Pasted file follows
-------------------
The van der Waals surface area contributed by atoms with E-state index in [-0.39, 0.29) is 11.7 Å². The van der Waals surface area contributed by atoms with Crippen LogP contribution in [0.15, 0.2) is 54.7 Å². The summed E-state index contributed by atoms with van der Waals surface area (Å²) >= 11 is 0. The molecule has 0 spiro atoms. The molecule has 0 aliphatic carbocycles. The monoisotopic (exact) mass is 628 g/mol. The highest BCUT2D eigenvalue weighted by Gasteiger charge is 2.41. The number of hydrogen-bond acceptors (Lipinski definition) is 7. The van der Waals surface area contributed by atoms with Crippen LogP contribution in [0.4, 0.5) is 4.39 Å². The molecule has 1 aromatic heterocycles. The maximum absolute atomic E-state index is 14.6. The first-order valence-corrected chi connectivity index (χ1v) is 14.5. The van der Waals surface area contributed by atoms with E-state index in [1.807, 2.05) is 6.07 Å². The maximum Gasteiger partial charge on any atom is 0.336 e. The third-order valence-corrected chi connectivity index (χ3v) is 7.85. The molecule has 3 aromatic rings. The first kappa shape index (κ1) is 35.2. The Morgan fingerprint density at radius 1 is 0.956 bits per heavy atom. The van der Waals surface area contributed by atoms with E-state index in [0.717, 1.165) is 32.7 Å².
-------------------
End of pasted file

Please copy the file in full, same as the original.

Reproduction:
The van der Waals surface area contributed by atoms with E-state index in [-0.39, 0.29) is 11.7 Å². The van der Waals surface area contributed by atoms with Crippen LogP contribution in [0.15, 0.2) is 54.7 Å². The summed E-state index contributed by atoms with van der Waals surface area (Å²) >= 11 is 0. The molecule has 0 spiro atoms. The molecule has 0 aliphatic carbocycles. The monoisotopic (exact) mass is 628 g/mol. The highest BCUT2D eigenvalue weighted by Gasteiger charge is 2.41. The number of hydrogen-bond acceptors (Lipinski definition) is 7. The van der Waals surface area contributed by atoms with Crippen LogP contribution in [0.4, 0.5) is 4.39 Å². The molecule has 1 aromatic heterocycles. The maximum absolute atomic E-state index is 14.6. The first-order valence-corrected chi connectivity index (χ1v) is 14.5. The van der Waals surface area contributed by atoms with E-state index in [1.807, 2.05) is 6.07 Å². The maximum Gasteiger partial charge on any atom is 0.336 e. The third-order valence-corrected chi connectivity index (χ3v) is 7.85. The molecule has 3 aromatic rings. The first kappa shape index (κ1) is 35.2. The Morgan fingerprint density at radius 1 is 0.956 bits per heavy atom. The van der Waals surface area contributed by atoms with E-state index in [0.717, 1.165) is 32.7 Å².